3. We consider the maximum matching problem in the semi-streaming model formalized by Feigenbaum, Kannan, McGregor, Suri, and Zhang that is inspired by giant graphs of today. As our main result, we give a two-pass (1/2 + 1/16)-approximation algorithm for triangle-free graphs and a two-pass (1/2 + 1/32)-approximation algorithm for general graphs; these improve the approximation ratios of 1/2 + 1/52 for bipartite graphs and 1/2 + 1/140 for general graphs by Konrad, Magniez, and Mathieu. In three passes, we are able to achieve approximation ratios of 1/2 + 1/10 for triangle-free graphs and 1/2 + 1/19.753 for general graphs. We also give a multi-pass algorithm where we bound the number of passes precisely—we give a (2/3 − ε)- approximation algorithm that uses 2/(3ε) passes for triangle-free graphs and 4/(3ε) passes for general graphs. Our algorithms are simple and combinatorial, use O(n log n) space, and (can be implemented to) have O(1) update time per edge. For general graphs, our multi-pass algorithm improves the best known deterministic algorithms in terms of the number of passes: * Ahn and Guha give a (2/3−ε)-approximation algorithm that uses O(log(1/ε)/ε2) passes, whereas our (2/3 − ε)-approximation algorithm uses 4/(3ε) passes; * they also give amore »(1 − ε)-approximation algorithm that uses O(log n · poly(1/ε)) passes, where n is the number of vertices of the input graph; although our algorithm is (2/3−ε)-approximation, our number of passes do not depend on n. Earlier multi-pass algorithms either have a large constant inside big-O notation for the number of passes or the constant cannot be determined due to the involved analysis, so our multi-pass algorithm should use much fewer passes for approximation ratios bounded slightly below 2/3.« less
  4. We study the problem of approximating maximum Nash social welfare (NSW) when allocating m indivisible items among n asymmetric agents with submodular valuations. The NSW is a well-established notion of fairness and efficiency, defined as the weighted geometric mean of agents' valuations. For special cases of the problem with symmetric agents and additive(-like) valuation functions, approximation algorithms have been designed using approaches customized for these specific settings, and they fail to extend to more general settings. Hence, no approximation algorithm with factor independent of m is known either for asymmetric agents with additive valuations or for symmetric agents beyond additive(-like) valuations. In this paper, we extend our understanding of the NSW problem to far more general settings. Our main contribution is two approximation algorithms for asymmetric agents with additive and submodular valuations respectively. Both algorithms are simple to understand and involve non-trivial modifications of a greedy repeated matchings approach. Allocations of high valued items are done separately by un-matching certain items and re-matching them, by processes that are different in both algorithms. We show that these approaches achieve approximation factors of O(n) and O(n log n) for additive and submodular case respectively, which is independent of the number of items.more »For additive valuations, our algorithm outputs an allocation that also achieves the fairness property of envy-free up to one item (EF1). Furthermore, we show that the NSW problem under submodular valuations is strictly harder than all currently known settings with an e/(e-1) factor of the hardness of approximation, even for constantly many agents. For this case, we provide a different approximation algorithm that achieves a factor of e/(e-1), hence resolving it completely.« less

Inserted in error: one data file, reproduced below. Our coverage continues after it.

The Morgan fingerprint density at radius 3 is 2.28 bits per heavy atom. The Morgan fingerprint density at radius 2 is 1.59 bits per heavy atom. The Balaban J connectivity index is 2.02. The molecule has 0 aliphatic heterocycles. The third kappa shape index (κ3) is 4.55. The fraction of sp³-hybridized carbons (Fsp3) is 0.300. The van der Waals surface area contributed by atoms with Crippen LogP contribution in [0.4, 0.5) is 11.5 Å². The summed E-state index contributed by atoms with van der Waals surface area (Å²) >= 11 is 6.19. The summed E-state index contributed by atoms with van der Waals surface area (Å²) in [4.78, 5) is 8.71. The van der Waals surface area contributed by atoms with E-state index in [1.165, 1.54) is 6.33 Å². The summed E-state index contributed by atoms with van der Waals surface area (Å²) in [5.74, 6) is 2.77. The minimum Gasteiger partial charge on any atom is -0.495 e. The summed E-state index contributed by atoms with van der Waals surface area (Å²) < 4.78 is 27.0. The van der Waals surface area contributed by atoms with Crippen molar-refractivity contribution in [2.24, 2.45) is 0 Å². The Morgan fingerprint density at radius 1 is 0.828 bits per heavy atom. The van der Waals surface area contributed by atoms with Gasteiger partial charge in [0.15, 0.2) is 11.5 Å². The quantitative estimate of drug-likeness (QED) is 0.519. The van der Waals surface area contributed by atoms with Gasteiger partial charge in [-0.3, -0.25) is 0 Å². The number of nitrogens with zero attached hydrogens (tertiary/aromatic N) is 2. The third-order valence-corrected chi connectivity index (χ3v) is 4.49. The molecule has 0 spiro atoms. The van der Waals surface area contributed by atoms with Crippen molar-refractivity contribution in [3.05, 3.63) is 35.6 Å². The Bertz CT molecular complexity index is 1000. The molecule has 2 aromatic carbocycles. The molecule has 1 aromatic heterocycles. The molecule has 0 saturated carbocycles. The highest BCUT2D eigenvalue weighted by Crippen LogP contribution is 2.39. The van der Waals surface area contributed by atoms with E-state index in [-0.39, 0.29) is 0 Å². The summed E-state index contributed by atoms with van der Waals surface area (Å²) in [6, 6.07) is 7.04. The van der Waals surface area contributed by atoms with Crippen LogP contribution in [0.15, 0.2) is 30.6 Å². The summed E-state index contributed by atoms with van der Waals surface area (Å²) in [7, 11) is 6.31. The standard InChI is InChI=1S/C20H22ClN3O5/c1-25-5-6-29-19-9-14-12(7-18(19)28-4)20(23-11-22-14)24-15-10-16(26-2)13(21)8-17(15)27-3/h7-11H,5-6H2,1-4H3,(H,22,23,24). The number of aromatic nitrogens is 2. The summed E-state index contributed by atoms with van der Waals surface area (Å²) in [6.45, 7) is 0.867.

5. A bstract We study monodromy defects in O ( N ) symmetric scalar field theories in d dimensions. After a Weyl transformation, a monodromy defect may be described by placing the theory on S 1 × H d− 1 , where H d− 1 is the hyperbolic space, and imposing on the fundamental fields a twisted periodicity condition along S 1 . In this description, the codimension two defect lies at the boundary of H d− 1 . We first study the general monodromy defect in the free field theory, and then develop the large N expansion of the defect in the interacting theory, focusing for simplicity on the case of N complex fields with a one-parameter monodromy condition. We also use the ϵ -expansion in d = 4 − ϵ , providing a check on the large N approach. When the defect has spherical geometry, its expectation value is a meaningful quantity, and it may be obtained by computing the free energy of the twisted theory on S 1 × H d− 1 . It was conjectured that the logarithm of the defect expectation value, suitably multiplied by a dimension dependent sine factor, should decrease under a defect RGmore »flow. We check this conjecture in our examples, both in the free and interacting case, by considering a defect RG flow that corresponds to imposing alternate boundary conditions on one of the low-lying Kaluza-Klein modes on H d− 1 . We also show that, adapting standard techniques from the AdS/CFT literature, the S 1 × H d− 1 setup is well suited to the calculation of the defect CFT data, and we discuss various examples, including one-point functions of bulk operators, scaling dimensions of defect operators, and four-point functions of operator insertions on the defect.« less